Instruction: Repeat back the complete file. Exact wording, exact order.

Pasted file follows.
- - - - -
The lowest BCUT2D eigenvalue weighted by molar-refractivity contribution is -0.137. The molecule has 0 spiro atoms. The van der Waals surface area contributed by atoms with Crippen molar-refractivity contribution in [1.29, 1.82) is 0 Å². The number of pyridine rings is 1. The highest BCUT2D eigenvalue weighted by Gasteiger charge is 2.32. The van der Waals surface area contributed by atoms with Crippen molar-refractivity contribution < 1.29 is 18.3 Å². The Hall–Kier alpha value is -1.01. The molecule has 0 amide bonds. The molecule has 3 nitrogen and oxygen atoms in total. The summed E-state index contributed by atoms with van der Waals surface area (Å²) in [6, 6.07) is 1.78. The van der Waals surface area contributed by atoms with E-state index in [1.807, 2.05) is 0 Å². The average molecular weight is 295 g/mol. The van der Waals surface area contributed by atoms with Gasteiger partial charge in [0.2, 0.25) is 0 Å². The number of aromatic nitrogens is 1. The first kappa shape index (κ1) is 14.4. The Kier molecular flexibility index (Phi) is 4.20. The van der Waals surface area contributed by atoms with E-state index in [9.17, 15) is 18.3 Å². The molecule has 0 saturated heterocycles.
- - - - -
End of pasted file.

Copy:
The lowest BCUT2D eigenvalue weighted by molar-refractivity contribution is -0.137. The molecule has 0 spiro atoms. The van der Waals surface area contributed by atoms with Crippen molar-refractivity contribution in [1.29, 1.82) is 0 Å². The number of pyridine rings is 1. The highest BCUT2D eigenvalue weighted by Gasteiger charge is 2.32. The van der Waals surface area contributed by atoms with Crippen molar-refractivity contribution < 1.29 is 18.3 Å². The Hall–Kier alpha value is -1.01. The molecule has 0 amide bonds. The molecule has 3 nitrogen and oxygen atoms in total. The summed E-state index contributed by atoms with van der Waals surface area (Å²) in [6, 6.07) is 1.78. The van der Waals surface area contributed by atoms with E-state index in [1.807, 2.05) is 0 Å². The average molecular weight is 295 g/mol. The van der Waals surface area contributed by atoms with Gasteiger partial charge in [0.2, 0.25) is 0 Å². The number of aromatic nitrogens is 1. The first kappa shape index (κ1) is 14.4. The Kier molecular flexibility index (Phi) is 4.20. The van der Waals surface area contributed by atoms with E-state index in [9.17, 15) is 18.3 Å². The molecule has 0 saturated heterocycles.